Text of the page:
The academy as ruthless market process


A student at Columbia defends the character of American academia as the outcome of a ruthless market process in which excellence prevails (link via Economist's View):

In reality, conservatives ought to appreciate academia, because it’s a
vicious market system. Professors have absurdly specific training in
tiny career fields. A guy who spends years writing a dissertation on
the importance of beads to indigenous tribes in Brazil really wants the
world’s other bead expert to fail. If he doesn’t get tenure, there’s a
good chance he won’t find a decent job anywhere else ever. He doesn’t
care whether bead-man number two is a Republican; he could be left of
Castro and the first guy would still spend days writing scathing
articles blasting his shoddy bead analysis.

Similarly, Columbia isn’t going to refuse to hire a conservative who
has done prominent work, because rich people like prominence, and we at
Columbia need rich people to send us their progeny. You could argue
that conservative professors have a more difficult time becoming
prominent, but if most professors are liberal, then a conservative
doing convincing research or writing influential journal articles would
probably just be more conspicuous. You might also argue that the
liberal environment at Columbia makes conservatives less inclined to
work here, but that just sounds like a way of saying that conservatives
are pansies who can’t handle disagreement, which seems unfair to me.

A counter-reading from Stuart Taylor:

Perhaps I should confess my biases. I do dislike extremism of the Left and of the Right. But I have never been conservative enough to vote for a Republican presidential nominee. And the academics whose growing power and abuses of power concern me are far to the left of almost all congressional Democrats.

They are also ruthless in blocking appointment of professors whose views they don't like; are eager to censor such views; and in many cases are determined to push their own political views on students, who have few reality checks in their course material and are often too innocent of the world to understand when they are being fed fatuous tripe.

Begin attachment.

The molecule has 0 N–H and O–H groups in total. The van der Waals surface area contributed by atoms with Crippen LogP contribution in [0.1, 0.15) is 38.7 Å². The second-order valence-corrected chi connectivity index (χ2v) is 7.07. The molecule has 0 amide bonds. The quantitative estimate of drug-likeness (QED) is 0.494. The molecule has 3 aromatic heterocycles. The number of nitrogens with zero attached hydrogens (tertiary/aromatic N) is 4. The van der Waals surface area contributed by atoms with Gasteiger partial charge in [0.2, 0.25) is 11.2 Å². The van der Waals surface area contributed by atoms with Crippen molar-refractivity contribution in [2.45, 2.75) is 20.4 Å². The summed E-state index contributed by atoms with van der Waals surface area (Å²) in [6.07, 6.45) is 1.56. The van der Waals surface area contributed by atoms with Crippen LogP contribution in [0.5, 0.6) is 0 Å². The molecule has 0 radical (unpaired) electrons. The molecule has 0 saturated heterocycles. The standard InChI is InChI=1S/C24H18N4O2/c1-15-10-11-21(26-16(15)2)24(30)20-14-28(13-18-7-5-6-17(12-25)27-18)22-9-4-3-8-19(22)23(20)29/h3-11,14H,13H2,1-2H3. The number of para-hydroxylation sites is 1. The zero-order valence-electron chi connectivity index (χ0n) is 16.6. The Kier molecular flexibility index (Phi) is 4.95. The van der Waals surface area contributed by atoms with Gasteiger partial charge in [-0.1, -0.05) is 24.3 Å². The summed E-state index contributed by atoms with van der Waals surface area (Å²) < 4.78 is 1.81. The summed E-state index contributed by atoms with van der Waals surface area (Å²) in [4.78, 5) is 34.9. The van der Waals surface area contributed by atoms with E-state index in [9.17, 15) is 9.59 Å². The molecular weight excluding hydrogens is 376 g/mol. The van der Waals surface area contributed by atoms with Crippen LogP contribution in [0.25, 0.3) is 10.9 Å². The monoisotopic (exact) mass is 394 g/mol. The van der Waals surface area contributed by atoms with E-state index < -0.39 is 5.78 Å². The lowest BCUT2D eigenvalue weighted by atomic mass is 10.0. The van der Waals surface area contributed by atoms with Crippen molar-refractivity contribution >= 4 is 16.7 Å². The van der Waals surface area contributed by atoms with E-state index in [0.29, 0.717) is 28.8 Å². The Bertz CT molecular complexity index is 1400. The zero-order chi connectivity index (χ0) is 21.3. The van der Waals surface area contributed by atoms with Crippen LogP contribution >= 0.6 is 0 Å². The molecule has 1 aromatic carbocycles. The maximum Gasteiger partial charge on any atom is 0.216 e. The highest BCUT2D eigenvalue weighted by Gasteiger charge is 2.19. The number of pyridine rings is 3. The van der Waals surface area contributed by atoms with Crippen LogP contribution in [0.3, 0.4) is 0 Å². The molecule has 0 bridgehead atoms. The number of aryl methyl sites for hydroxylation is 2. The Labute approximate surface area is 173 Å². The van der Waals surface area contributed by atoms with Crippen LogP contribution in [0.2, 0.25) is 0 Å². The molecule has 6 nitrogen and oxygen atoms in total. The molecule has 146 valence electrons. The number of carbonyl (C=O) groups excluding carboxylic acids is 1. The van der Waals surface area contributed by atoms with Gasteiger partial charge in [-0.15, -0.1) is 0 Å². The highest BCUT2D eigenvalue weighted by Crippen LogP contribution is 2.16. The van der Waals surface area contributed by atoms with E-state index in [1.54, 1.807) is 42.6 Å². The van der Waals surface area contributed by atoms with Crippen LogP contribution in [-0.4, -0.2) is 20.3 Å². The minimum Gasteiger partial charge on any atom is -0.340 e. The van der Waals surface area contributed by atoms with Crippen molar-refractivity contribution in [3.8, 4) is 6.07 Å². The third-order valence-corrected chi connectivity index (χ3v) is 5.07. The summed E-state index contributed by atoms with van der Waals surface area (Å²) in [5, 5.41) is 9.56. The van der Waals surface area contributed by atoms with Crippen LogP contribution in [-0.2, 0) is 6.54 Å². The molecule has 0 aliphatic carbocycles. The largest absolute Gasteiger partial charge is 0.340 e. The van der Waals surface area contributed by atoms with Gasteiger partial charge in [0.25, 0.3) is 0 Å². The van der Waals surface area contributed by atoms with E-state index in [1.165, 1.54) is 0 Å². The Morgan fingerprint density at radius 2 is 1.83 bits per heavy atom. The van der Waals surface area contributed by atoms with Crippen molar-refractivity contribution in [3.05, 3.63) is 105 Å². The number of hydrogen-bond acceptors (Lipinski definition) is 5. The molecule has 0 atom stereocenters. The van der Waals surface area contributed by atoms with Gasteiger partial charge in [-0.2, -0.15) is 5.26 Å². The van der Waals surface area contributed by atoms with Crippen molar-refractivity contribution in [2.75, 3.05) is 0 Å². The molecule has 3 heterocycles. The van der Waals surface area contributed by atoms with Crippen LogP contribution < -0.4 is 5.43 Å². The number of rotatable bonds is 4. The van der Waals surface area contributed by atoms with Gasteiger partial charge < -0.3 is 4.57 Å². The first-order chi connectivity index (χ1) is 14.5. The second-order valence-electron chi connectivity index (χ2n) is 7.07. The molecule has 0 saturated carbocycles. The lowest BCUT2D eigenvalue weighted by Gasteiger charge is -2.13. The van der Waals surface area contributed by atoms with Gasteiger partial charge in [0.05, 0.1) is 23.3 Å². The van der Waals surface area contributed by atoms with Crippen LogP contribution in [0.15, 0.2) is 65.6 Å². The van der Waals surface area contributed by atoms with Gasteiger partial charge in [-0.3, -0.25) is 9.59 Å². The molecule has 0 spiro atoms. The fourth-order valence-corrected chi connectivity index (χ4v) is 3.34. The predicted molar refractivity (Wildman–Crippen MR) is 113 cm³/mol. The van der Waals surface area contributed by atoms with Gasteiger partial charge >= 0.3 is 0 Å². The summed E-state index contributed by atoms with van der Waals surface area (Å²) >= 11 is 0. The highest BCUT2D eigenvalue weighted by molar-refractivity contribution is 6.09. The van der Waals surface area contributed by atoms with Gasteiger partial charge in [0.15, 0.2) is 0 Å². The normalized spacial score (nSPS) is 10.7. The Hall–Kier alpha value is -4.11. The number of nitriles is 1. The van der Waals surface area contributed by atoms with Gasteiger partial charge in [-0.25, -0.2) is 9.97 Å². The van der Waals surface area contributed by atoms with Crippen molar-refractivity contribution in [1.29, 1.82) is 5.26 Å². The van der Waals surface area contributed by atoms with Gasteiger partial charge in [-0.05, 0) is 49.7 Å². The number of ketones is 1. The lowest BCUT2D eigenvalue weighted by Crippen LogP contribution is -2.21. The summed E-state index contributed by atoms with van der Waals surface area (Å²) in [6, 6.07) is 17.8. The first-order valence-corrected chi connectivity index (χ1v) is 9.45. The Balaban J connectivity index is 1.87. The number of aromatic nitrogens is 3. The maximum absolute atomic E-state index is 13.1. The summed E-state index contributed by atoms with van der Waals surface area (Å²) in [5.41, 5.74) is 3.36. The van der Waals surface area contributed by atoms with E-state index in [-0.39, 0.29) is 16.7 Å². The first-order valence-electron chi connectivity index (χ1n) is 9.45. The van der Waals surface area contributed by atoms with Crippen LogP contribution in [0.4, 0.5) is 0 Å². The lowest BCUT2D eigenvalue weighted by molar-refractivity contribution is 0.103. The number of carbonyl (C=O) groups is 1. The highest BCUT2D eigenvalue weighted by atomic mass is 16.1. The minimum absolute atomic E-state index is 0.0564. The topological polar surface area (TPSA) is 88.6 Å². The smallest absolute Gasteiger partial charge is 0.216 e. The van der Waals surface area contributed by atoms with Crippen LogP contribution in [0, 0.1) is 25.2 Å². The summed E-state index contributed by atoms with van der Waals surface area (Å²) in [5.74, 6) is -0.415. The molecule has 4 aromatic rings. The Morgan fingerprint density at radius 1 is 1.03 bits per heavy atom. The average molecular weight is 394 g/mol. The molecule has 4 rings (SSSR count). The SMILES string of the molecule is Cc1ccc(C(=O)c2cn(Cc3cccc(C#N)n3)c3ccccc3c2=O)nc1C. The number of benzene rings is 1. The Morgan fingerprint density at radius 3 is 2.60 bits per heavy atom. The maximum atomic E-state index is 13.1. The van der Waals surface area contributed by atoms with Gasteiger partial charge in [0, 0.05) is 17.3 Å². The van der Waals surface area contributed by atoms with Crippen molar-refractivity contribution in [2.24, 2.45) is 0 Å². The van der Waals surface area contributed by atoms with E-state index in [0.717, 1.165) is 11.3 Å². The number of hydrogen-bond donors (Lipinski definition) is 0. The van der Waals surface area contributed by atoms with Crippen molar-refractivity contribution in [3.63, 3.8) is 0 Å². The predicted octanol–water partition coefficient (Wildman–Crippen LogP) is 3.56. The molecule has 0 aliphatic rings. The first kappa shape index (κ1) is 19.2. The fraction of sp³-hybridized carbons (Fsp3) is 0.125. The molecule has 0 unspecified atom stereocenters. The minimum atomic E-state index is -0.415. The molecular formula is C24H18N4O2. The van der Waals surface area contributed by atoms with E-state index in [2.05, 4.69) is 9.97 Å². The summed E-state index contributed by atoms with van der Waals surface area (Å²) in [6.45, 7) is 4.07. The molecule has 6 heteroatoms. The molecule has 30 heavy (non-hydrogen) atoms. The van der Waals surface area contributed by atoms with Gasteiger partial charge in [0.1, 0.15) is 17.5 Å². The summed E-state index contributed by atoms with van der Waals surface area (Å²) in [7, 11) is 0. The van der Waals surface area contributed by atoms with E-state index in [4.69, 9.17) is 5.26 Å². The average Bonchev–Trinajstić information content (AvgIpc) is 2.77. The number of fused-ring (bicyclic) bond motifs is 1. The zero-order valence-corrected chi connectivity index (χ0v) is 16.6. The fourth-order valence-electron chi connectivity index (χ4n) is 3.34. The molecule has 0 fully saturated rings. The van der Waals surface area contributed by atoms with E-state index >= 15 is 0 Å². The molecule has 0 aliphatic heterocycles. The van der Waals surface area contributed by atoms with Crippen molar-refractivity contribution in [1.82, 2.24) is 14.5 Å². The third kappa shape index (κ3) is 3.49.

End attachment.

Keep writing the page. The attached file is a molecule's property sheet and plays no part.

Delaware students have been not only inculcated with the lunatic view that all white Americans are racists (and that "REVERSE RACISM" is a "term ... created and used by white people to deny their white privilege") but also:

* Told to confess their "privilege" or lament their "oppression";

* Informed that "white culture is a melting pot of greed, guys, guns, and god";

* Required to "recognize that systemic oppression exists in our society" and "recognize the benefits of dismantling systems of oppression" (whatever that means);

* Instructed to purge male residents' "resistance to educational efforts" and "concepts of traditional male identity";

* Challenged to "change their daily habits and consumer mentality" for the sake of "sustainability";

* Pushed to display on their dorm doors politically approved decorations proclaiming support for (e.g.) "social equity" (whatever that means);

* Subjected to other "treatments" designed to alter their beliefs and behaviors and inculcate university-approved views on politics, sexuality, moral philosophy, and more;

* Ordered to attend residence-hall training sessions and submit to one-on-one sessions with RAs, who filed reports to their superiors about individual students' "level of change or acceptance" of the thought-reform program.

One such report, for example, classified a young woman as one of the "worst" students in the residence life education program for saying that she was tired of having "diversity shoved down her throat" and responding "none of your damn business" when asked "when did you discover your sexual identity?"

I don't know if that's a market process, but it certainly sounds pretty ruthless.

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Clive Crook is a senior editor of The Atlantic and a columnist for Bloomberg View. He was the Washington columnist for the Financial Times, and before that worked at The Economist for more than 20 years, including 11 years as deputy editor. Crook writes about the intersection of politics and economics. More

Crook writes about the intersection of politics and economics.

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